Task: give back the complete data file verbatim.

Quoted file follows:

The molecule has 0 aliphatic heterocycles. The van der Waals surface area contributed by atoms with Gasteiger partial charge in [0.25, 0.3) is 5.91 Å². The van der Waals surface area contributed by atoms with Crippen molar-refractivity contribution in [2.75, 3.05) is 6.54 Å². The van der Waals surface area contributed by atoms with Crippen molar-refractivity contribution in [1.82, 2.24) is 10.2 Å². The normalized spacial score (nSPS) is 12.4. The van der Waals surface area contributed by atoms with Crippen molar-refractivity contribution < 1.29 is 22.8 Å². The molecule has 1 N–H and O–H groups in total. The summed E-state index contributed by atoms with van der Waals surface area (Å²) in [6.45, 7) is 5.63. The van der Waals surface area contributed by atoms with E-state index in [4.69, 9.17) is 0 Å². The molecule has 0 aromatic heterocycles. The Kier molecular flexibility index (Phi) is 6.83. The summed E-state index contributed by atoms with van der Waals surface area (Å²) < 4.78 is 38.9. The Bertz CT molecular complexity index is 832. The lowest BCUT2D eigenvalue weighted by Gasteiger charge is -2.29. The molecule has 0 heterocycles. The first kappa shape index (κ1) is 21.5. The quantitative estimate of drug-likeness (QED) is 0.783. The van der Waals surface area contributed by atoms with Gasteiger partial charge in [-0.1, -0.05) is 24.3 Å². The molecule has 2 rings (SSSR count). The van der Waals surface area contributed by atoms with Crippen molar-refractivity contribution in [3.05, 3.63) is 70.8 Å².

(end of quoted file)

The molecule has 0 aliphatic heterocycles. The van der Waals surface area contributed by atoms with Gasteiger partial charge in [0.25, 0.3) is 5.91 Å². The van der Waals surface area contributed by atoms with Crippen molar-refractivity contribution in [2.75, 3.05) is 6.54 Å². The van der Waals surface area contributed by atoms with Crippen molar-refractivity contribution in [1.82, 2.24) is 10.2 Å². The normalized spacial score (nSPS) is 12.4. The van der Waals surface area contributed by atoms with Crippen molar-refractivity contribution < 1.29 is 22.8 Å². The molecule has 1 N–H and O–H groups in total. The summed E-state index contributed by atoms with van der Waals surface area (Å²) in [6.45, 7) is 5.63. The van der Waals surface area contributed by atoms with E-state index in [4.69, 9.17) is 0 Å². The molecule has 0 aromatic heterocycles. The Kier molecular flexibility index (Phi) is 6.83. The summed E-state index contributed by atoms with van der Waals surface area (Å²) < 4.78 is 38.9. The Bertz CT molecular complexity index is 832. The lowest BCUT2D eigenvalue weighted by Gasteiger charge is -2.29. The molecule has 0 heterocycles. The first kappa shape index (κ1) is 21.5. The quantitative estimate of drug-likeness (QED) is 0.783. The van der Waals surface area contributed by atoms with Gasteiger partial charge in [-0.1, -0.05) is 24.3 Å². The molecule has 2 rings (SSSR count). The van der Waals surface area contributed by atoms with Crippen molar-refractivity contribution in [3.05, 3.63) is 70.8 Å².